Ellis Act Evictions in Berkeley

The Ellis Act allows landlords in California to evict tenants from a housing unit in order to 'go out of business,' which means that the landlord intends to stop renting those units entirely. Many landlords find articles online about the Ellis Act and think that this will be a good way to avoid some of Berkeley's difficult tenant protections, but unfortunately, this is not the case. This post talks a little about why an Ellis Act eviction can be difficult, and why you need experienced help. 

The first thing to remember about evictions in Berkeley, or anywhere in Alameda or San Francisco counties, is that the landlord has to do everything right to secure an actual eviction. Close enough is not good enough anywhere by the Bay, and so eviction processes that have more steps are more dangerous. 

The second thing to remember is that messing up an eviction, including an Ellis Act eviction, can expose you to serious liability. There are law firms and lawyers who've made excellent livings suing landlords who tried to do complicated evictions themselves. 

So, turning to the actual process, the Berkeley Rent Board issues forms that you must use when giving a tenant notice of your intent to pursue an Ellis Act eviction. You should get these forms directly from the Rent Board, or from an experienced law firm, of course, because older versions that circulate online won't work. A form that's basically the same as the required form will get your case dismissed, even if all the other rules were followed.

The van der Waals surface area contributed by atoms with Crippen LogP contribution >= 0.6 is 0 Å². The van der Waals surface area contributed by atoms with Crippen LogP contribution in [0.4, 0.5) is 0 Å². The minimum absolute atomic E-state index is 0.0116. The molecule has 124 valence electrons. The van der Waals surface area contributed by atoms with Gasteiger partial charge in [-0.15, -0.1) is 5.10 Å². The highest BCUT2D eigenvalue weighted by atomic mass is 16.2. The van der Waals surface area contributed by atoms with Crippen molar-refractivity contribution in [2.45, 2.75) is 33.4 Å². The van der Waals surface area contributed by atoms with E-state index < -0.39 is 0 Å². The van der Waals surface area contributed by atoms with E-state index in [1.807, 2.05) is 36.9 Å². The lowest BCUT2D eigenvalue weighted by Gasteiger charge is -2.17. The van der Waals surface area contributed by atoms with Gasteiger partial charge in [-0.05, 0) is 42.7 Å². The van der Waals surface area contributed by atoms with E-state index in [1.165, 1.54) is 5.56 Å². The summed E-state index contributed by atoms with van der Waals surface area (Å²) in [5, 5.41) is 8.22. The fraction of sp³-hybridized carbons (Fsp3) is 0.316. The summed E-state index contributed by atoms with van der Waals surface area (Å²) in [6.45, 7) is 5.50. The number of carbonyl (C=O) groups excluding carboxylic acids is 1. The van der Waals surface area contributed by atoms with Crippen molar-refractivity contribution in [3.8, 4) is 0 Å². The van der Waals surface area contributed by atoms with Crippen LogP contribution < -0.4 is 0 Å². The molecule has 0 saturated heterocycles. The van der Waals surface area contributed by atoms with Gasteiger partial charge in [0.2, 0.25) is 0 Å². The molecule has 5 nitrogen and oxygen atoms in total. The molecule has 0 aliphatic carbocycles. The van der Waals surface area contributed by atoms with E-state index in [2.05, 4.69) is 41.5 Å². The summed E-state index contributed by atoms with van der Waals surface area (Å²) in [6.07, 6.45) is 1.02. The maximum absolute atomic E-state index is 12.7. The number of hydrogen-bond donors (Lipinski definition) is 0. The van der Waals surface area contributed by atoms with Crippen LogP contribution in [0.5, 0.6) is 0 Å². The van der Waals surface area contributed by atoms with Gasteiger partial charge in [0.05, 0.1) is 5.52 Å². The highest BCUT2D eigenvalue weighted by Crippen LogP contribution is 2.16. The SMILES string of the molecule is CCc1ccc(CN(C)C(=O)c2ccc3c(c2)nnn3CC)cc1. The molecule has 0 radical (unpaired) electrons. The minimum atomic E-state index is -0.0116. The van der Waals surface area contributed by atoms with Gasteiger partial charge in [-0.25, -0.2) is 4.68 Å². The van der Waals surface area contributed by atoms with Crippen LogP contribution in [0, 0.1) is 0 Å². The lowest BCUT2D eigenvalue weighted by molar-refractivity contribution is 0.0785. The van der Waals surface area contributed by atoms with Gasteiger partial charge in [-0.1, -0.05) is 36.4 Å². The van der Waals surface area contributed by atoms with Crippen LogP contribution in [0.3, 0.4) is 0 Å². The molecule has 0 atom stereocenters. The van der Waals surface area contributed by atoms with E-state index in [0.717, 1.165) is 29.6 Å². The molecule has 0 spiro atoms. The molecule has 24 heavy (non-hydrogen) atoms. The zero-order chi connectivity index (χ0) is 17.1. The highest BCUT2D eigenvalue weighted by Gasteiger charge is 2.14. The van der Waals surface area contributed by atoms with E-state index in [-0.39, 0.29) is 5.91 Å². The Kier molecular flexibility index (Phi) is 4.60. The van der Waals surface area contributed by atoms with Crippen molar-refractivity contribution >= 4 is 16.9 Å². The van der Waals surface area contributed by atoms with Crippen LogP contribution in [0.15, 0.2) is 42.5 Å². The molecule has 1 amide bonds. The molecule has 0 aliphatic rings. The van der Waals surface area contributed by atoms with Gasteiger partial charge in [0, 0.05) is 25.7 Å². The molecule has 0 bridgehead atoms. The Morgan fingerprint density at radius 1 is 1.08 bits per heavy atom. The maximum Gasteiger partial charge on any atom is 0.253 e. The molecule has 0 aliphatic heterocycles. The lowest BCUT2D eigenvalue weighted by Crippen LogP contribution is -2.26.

These forms also need to be filled out correctly and served on the tenants correctly, and there are strict timelines for when service needs to be complete and when deposits need to be paid to the Rent Board. It's best to have a sum set aside for this before you begin. At the time of writing, the sum due to a tenant subject to an Ellis Act eviction can vary from $5,000 to roughly $13,000, and failure to pay the right amount to the Rent Board at the right time will torpedo your case. We recommend placing enough money to cover the full sum for each tenant into trust with your lawyer, so that he or she can pay the sums immediately when they come due. 

Last but not least, you want to calendar exactly when you'll file for an unlawful detainer. Under Ellis, you have to give tenants a set period of time before moving to evict them, at least 120 days. Ideally, you should coordinate with your attorney to make sure that the complaint for eviction happens the day after the time limit for moving out runs. Evictions are a slow process, especially in places like Berkeley or Oakland, and the sooner you start, the sooner you'll finish. 

Bear in mind as well that even a successful Ellis Act eviction obliges you to let the original tenant know if you re-rent the property within the statutory limit, and this is where a lot of law firms make their money. The law will presume what's called bad faith on the part of a landlord if a property is re-rented quickly, or if both Berkeley and the tenant aren't alerted properly. 

Hopefully this post conveys some of the complexity of an Ellis Act eviction. The best route, and often the cheapest, is to hire an experienced firm like Verbeck Law to handle your tenant issues. Often, we can find a way to avoid using Ellis altogether, and can find another solution that's faster and easier. If you're thinking of getting started on an eviction, consider contacting us today.